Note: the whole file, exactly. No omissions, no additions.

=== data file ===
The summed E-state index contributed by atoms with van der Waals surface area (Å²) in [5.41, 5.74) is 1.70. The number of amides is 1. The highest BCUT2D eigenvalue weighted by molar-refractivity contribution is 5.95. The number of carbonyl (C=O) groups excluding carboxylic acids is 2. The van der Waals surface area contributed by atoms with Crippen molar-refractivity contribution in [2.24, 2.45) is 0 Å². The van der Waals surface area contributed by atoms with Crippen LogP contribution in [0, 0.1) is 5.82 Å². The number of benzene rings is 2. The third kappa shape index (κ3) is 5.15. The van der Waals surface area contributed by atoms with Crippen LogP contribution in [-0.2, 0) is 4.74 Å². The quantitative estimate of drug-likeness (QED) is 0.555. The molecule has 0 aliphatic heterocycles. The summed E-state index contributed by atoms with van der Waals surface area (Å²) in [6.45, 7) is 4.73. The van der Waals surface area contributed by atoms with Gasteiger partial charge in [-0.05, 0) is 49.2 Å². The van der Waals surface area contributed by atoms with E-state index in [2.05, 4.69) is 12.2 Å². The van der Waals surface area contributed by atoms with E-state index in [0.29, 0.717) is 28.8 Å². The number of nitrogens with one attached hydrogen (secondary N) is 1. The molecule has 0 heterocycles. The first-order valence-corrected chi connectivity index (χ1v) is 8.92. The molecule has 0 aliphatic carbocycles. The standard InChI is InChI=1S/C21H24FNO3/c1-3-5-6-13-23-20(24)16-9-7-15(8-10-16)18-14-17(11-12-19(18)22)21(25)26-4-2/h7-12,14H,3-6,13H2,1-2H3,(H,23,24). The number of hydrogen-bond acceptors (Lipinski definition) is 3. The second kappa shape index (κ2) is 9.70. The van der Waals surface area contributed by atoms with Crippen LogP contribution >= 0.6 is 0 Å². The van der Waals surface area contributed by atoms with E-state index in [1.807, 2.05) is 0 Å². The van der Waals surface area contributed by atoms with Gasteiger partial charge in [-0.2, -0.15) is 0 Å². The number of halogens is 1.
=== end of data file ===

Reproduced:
The summed E-state index contributed by atoms with van der Waals surface area (Å²) in [5.41, 5.74) is 1.70. The number of amides is 1. The highest BCUT2D eigenvalue weighted by molar-refractivity contribution is 5.95. The number of carbonyl (C=O) groups excluding carboxylic acids is 2. The van der Waals surface area contributed by atoms with Crippen molar-refractivity contribution in [2.24, 2.45) is 0 Å². The van der Waals surface area contributed by atoms with Crippen LogP contribution in [0, 0.1) is 5.82 Å². The number of benzene rings is 2. The third kappa shape index (κ3) is 5.15. The van der Waals surface area contributed by atoms with Crippen LogP contribution in [-0.2, 0) is 4.74 Å². The quantitative estimate of drug-likeness (QED) is 0.555. The molecule has 0 aliphatic heterocycles. The summed E-state index contributed by atoms with van der Waals surface area (Å²) in [6.45, 7) is 4.73. The van der Waals surface area contributed by atoms with Gasteiger partial charge in [-0.05, 0) is 49.2 Å². The van der Waals surface area contributed by atoms with E-state index in [2.05, 4.69) is 12.2 Å². The van der Waals surface area contributed by atoms with E-state index in [0.29, 0.717) is 28.8 Å². The number of nitrogens with one attached hydrogen (secondary N) is 1. The molecule has 0 heterocycles. The first-order valence-corrected chi connectivity index (χ1v) is 8.92. The molecule has 0 aliphatic carbocycles. The standard InChI is InChI=1S/C21H24FNO3/c1-3-5-6-13-23-20(24)16-9-7-15(8-10-16)18-14-17(11-12-19(18)22)21(25)26-4-2/h7-12,14H,3-6,13H2,1-2H3,(H,23,24). The number of hydrogen-bond acceptors (Lipinski definition) is 3. The second kappa shape index (κ2) is 9.70. The van der Waals surface area contributed by atoms with Crippen LogP contribution >= 0.6 is 0 Å². The van der Waals surface area contributed by atoms with E-state index in [1.807, 2.05) is 0 Å². The van der Waals surface area contributed by atoms with Gasteiger partial charge in [-0.2, -0.15) is 0 Å². The number of halogens is 1.